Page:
0,0,0     0) 'ADAPTEC ' 'RAID-5          ' '3A0L' Disk
              0,1,0     1) *
              0,2,0     2) * 	        0,3,0     3) *
              0,4,0     4) *
              0,5,0     5) *
              0,6,0     6) *
              0,7,0     7) *
         scsibus1:
              1,0,0   100) 'SONY    ' 'CD-RW  CRX220E1 ' '6YS1' Removable CD-ROM
              1,1,0   101) 'SONY    ' 'CD-ROM CDU5211  ' 'YYS7' Removable CD-ROM
              1,2,0   102) *
              1,3,0   103) *
              1,4,0   104) *
              1,5,0   105) *
              1,6,0   106) *
              1,7,0   107) *
	 [root@RH8 mnt]#
Write down the address for each CD drive (ie 1,0,0 for the CD-RW). Later on some CD programs may need to be configured with this information.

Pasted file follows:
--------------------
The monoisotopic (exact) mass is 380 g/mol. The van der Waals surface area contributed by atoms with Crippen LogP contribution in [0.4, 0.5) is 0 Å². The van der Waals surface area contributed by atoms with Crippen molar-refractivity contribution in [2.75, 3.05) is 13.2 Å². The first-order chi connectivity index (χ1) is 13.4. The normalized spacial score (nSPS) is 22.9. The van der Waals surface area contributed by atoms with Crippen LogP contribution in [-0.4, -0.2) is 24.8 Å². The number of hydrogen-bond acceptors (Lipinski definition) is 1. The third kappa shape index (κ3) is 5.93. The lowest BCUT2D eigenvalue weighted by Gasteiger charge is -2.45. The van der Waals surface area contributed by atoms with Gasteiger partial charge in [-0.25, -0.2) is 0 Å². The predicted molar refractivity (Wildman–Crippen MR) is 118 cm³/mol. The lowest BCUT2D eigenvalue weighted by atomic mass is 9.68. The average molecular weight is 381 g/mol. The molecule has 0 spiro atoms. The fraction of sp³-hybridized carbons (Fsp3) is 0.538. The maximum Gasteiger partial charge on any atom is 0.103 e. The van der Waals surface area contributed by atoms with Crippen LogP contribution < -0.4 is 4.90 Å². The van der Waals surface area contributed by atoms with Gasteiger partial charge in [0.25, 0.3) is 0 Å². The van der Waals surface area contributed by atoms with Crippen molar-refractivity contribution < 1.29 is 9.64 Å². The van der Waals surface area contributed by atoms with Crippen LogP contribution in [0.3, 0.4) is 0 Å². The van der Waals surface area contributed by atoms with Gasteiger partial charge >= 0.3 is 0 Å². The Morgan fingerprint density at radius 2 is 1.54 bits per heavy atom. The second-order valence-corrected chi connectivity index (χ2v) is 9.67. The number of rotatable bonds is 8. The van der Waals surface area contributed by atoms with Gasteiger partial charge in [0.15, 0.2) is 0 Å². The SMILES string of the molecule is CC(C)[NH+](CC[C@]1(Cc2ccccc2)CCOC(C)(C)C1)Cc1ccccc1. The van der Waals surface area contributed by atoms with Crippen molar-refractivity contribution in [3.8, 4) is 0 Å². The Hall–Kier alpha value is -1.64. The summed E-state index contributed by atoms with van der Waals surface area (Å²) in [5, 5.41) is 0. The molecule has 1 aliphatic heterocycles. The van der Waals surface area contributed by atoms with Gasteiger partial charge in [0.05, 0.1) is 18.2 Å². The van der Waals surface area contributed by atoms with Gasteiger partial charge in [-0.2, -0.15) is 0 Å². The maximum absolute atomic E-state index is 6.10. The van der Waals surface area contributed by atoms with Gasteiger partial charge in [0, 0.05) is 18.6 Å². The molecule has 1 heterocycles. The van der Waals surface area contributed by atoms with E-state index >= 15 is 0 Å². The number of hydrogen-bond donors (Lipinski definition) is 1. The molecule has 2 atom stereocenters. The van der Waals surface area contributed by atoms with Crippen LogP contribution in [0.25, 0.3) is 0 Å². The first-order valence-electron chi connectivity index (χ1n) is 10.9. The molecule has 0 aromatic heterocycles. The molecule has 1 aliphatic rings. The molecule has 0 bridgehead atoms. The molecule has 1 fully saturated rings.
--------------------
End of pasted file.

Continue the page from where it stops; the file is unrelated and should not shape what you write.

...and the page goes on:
8) Mount the CD(s) using the mount command. Make sure you have a data disk in the CD drive(s) before mounting! For example, to mount the IDE CD's on my system:
         mount /mnt/cdrom
         mount /mnt/cdrw
Repeat for all drive(s).
9) To verify the CD's are indeed mounted, list the contents of the /mnt/cd* directory(s). Use the ll command such as:
         ll /mnt/cdrom or ll /mnt/cdrw

As for writing to CD's, unfortunately you cannot mount a CD-RW drive and just write to. In the Windows world using a program such as Roxio's Direct CD make this a no brainer. In the Linux world you must use a program such as cdrecord and burn an entire ISO image to the CD. This is due to the multiuser design of the Linux OS.

As for burning CD's from the console, there are a lot of command line switches to remember, so I found it convenient to use a console front end. After trying a bunch of different ones, I settled on:
         Burncenter - http://alx14.free.fr/burncenter/download/
I hope this helps.

Comments? Questions? Please email me: scott@info-techs.com



Page last modified on: Sunday June 11, 2006 at 02:37